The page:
La Placita’s past will be part of its future.
The multi-colored complex on the grounds of the Tucson Convention Center is a pile of rubble now. What will rise up will be an apartment complex bearing the name of a business and family that once thrived there.
HSL Properties began demolition on the village in January. In its place they are building “The Flin,” a market-value apartment complex named after El Charro Café’s Flin family. Omar Mireles, president of HSL, says the historical buildings including the Samaniego House, the stables and the Flin building will be preserved.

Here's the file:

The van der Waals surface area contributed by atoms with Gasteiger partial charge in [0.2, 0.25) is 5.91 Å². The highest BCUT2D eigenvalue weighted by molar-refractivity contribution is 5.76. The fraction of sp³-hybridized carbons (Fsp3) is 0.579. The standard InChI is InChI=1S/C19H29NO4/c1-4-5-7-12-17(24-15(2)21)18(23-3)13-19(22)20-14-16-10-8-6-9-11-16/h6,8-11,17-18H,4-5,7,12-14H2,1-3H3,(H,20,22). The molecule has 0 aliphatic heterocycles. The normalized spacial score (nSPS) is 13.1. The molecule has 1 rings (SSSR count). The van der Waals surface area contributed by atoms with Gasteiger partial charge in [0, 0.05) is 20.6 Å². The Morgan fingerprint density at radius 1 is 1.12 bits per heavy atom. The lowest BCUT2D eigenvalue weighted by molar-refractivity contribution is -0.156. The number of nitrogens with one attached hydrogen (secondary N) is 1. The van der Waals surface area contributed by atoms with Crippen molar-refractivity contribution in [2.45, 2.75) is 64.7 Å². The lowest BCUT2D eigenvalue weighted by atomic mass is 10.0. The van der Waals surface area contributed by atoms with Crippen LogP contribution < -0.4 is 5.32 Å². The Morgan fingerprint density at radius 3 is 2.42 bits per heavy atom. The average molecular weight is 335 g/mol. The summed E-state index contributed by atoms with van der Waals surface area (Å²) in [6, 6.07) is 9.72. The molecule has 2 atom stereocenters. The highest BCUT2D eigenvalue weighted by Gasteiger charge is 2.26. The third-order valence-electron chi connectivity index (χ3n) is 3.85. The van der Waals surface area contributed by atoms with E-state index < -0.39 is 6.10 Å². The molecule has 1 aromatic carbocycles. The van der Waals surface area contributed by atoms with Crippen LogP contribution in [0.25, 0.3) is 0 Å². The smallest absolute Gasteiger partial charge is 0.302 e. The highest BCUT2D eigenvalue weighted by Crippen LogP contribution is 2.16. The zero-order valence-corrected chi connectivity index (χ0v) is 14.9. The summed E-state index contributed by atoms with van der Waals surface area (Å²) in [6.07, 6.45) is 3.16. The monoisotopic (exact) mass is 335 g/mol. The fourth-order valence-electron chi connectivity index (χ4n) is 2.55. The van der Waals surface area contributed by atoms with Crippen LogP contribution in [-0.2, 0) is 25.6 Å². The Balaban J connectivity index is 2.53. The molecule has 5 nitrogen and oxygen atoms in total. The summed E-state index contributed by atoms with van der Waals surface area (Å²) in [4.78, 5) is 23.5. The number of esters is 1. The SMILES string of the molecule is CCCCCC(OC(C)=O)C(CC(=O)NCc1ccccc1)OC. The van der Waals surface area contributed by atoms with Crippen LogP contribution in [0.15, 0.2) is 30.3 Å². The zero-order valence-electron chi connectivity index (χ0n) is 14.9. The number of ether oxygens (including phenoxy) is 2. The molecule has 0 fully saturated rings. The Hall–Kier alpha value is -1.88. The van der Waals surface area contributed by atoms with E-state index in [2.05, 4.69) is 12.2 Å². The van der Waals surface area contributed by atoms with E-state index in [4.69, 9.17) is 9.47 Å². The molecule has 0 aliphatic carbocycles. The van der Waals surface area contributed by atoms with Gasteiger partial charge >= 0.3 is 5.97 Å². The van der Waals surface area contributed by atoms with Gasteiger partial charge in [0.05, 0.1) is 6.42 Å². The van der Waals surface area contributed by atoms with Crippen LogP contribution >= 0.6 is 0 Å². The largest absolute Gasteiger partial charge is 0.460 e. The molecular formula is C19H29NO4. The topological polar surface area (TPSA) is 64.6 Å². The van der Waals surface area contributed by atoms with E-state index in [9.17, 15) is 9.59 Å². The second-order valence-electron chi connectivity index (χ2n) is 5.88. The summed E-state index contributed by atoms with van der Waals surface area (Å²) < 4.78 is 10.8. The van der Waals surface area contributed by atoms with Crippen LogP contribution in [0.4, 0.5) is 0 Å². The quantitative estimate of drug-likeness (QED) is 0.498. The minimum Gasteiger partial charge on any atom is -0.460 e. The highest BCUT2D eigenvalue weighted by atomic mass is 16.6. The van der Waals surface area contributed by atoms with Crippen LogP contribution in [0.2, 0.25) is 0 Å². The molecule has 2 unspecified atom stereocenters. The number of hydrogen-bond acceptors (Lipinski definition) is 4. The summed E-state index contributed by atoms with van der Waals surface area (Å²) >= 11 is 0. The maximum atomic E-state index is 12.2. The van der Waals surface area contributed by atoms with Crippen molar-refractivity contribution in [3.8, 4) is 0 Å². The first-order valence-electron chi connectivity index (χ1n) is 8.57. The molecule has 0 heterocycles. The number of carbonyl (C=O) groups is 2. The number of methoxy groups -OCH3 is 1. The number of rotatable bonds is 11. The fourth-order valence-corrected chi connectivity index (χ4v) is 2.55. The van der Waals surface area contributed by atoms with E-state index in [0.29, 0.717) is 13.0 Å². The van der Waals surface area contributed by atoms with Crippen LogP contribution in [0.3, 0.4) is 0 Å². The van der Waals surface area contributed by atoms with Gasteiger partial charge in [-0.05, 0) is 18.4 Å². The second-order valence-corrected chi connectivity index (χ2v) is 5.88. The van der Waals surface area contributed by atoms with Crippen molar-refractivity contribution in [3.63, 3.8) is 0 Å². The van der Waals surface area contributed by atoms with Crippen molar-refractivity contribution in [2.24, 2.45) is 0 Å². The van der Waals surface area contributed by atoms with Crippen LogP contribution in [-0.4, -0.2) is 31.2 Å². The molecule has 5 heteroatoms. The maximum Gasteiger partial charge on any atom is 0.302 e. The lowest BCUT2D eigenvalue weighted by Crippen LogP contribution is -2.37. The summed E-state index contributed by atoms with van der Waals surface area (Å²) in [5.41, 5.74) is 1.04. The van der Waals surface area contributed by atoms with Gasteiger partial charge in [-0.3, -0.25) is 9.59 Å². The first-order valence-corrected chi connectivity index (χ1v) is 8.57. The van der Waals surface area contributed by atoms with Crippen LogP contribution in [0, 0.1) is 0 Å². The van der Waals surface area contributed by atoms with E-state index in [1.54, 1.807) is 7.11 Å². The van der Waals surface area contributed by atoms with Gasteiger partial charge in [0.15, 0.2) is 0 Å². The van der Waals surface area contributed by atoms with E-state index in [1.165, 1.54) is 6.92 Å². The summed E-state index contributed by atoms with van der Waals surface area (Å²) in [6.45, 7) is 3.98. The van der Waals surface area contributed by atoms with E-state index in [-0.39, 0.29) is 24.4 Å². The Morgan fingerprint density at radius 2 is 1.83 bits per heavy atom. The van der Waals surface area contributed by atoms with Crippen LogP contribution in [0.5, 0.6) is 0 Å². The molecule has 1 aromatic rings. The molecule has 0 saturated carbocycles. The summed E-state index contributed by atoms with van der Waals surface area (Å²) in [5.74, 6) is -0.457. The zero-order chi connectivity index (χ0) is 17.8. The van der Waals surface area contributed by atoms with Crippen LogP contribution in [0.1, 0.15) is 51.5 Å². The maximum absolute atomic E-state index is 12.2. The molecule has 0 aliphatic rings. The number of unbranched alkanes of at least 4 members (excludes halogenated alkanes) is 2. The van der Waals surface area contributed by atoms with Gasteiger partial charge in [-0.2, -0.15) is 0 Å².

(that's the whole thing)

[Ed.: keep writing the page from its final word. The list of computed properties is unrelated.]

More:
They provide echoes of an area that was once teeming with life before homes and businesses were razed in 1971 for the Convention Center and office complex.
Once, Mariachi music poured out of La Placita every weekend as locals gathered to dance and socialize with their neighbors. Children dressed in traditional Mexican and Spanish costumes paraded through the placita kicking off festivities for La Placita festival, which began in 1950.
La Placita had a little bit of everything. Locals with a sweet tooth visited Ronquillo’s Bakery before heading to La Plaza Theatre for a Spanish movie. El Charro Café, the home of the chimichanga, provided patrons a taste of Monica Flin’s famous Sonoran food.
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